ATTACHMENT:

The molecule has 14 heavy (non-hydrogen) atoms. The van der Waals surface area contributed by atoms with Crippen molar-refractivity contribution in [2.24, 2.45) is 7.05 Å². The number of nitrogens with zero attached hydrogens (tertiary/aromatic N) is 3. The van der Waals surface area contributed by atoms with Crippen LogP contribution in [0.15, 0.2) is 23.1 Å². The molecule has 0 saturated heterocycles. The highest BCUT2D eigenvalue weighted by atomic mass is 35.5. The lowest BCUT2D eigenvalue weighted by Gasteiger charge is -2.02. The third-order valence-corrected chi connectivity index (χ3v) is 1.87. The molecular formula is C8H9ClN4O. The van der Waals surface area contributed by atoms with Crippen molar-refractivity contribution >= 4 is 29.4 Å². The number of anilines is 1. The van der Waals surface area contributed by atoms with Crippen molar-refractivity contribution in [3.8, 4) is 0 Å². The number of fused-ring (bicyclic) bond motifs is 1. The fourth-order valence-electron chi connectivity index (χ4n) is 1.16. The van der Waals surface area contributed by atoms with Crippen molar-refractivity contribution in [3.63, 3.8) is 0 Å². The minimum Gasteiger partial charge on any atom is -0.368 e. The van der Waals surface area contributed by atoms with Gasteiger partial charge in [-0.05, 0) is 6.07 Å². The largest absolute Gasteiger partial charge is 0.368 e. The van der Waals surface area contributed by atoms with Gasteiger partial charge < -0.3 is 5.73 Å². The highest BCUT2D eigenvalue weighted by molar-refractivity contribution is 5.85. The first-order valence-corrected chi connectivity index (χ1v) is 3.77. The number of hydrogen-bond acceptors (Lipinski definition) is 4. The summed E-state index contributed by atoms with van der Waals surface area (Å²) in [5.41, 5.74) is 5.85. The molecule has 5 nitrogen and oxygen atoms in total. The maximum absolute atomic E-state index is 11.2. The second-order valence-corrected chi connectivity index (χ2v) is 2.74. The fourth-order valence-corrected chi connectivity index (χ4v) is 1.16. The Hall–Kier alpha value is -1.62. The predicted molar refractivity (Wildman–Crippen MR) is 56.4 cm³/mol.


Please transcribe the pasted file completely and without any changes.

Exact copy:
The molecule has 14 heavy (non-hydrogen) atoms. The van der Waals surface area contributed by atoms with Crippen molar-refractivity contribution in [2.24, 2.45) is 7.05 Å². The number of nitrogens with zero attached hydrogens (tertiary/aromatic N) is 3. The van der Waals surface area contributed by atoms with Crippen LogP contribution in [0.15, 0.2) is 23.1 Å². The molecule has 0 saturated heterocycles. The highest BCUT2D eigenvalue weighted by atomic mass is 35.5. The lowest BCUT2D eigenvalue weighted by Gasteiger charge is -2.02. The third-order valence-corrected chi connectivity index (χ3v) is 1.87. The molecular formula is C8H9ClN4O. The van der Waals surface area contributed by atoms with Crippen molar-refractivity contribution >= 4 is 29.4 Å². The number of anilines is 1. The van der Waals surface area contributed by atoms with Crippen molar-refractivity contribution in [3.8, 4) is 0 Å². The number of fused-ring (bicyclic) bond motifs is 1. The fourth-order valence-electron chi connectivity index (χ4n) is 1.16. The van der Waals surface area contributed by atoms with Crippen molar-refractivity contribution in [3.63, 3.8) is 0 Å². The minimum Gasteiger partial charge on any atom is -0.368 e. The van der Waals surface area contributed by atoms with Gasteiger partial charge in [-0.05, 0) is 6.07 Å². The largest absolute Gasteiger partial charge is 0.368 e. The van der Waals surface area contributed by atoms with Gasteiger partial charge < -0.3 is 5.73 Å². The highest BCUT2D eigenvalue weighted by molar-refractivity contribution is 5.85. The first-order valence-corrected chi connectivity index (χ1v) is 3.77. The number of hydrogen-bond acceptors (Lipinski definition) is 4. The summed E-state index contributed by atoms with van der Waals surface area (Å²) in [5.41, 5.74) is 5.85. The molecule has 5 nitrogen and oxygen atoms in total. The maximum absolute atomic E-state index is 11.2. The second-order valence-corrected chi connectivity index (χ2v) is 2.74. The fourth-order valence-corrected chi connectivity index (χ4v) is 1.16. The Hall–Kier alpha value is -1.62. The predicted molar refractivity (Wildman–Crippen MR) is 56.4 cm³/mol.